Send to

Choose Destination
See comment in PubMed Commons below
J Neurosci. 1995 Jan;15(1 Pt 2):492-503.

Clustering of Na+ channels and node of Ranvier formation in remyelinating axons.

Author information

Department of Physiology, University of Rochester Medical Center, New York 14642.


Polyclonal antibodies were raised against a well conserved region of the vertebrate Na+ channel and were affinity purified for use in immunocytochemistry. Focal demyelination of rat sciatic axons was initiated by an intraneural injection of lysolecithin and Na+ channel clustering was followed at several stages of myelin removal and repair. At 1 week post-injection axons contained long, fully demyelinated regions. Na+ channel clusters appeared only at heminodes forming the borders of these zones, and at widely spaced isolated sites that may represent former nodes of Ranvier. Over the next few days proliferating Schwann cells adhered to axons and began to extend processes. Clusters of Na+ channels appeared at the edges of these structures. As the Schwann cells elongated, the clusters seemed to move with them, since they remained at edges and the distance between aggregates increased. Clusters associated with different Schwann cells ultimately approached each other and appeared to fuse. Na+ channels then coalesced further at these sites, forming new nodes of Ranvier in regions that previously were internodal. If Schwann cell proliferation were blocked by mitomycin, no new clusters of Na+ channels appeared within internodes. Under these conditions, heminodal clusters remained visible at 1 week postinjection, but by 2 weeks they were no longer detectable, suggesting that proliferating Schwann cells are required for their maintenance. Clusters at normal nodes of Ranvier remained. It is concluded that Na+ channel aggregation and mobility in demyelinated nerve fibers is controlled by adhering Schwann cells, resulting in the formation of stable new nodes of Ranvier during remyelination.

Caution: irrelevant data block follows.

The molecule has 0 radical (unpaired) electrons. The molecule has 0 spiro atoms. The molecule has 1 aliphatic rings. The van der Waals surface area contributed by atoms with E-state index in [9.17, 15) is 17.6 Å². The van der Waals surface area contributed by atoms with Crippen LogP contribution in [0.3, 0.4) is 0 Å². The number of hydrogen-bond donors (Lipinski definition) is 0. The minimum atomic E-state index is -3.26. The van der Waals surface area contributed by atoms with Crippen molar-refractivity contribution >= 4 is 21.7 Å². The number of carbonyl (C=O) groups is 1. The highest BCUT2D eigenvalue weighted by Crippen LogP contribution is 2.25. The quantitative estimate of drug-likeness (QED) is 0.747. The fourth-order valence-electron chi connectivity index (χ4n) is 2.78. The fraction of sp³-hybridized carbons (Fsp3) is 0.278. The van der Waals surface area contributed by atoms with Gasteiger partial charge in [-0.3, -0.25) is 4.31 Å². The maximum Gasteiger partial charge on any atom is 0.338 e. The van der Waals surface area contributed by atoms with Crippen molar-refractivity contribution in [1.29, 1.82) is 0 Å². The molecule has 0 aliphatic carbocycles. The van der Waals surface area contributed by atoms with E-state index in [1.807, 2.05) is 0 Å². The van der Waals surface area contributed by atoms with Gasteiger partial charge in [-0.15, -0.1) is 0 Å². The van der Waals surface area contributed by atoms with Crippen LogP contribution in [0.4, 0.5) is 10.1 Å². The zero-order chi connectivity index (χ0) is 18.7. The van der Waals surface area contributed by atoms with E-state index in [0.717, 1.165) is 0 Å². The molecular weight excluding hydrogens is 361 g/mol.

[Indexed for MEDLINE]
Free full text
PubMed Commons home

PubMed Commons

How to join PubMed Commons

    Supplemental Content

    Full text links

    Icon for HighWire
    Loading ...
    Support Center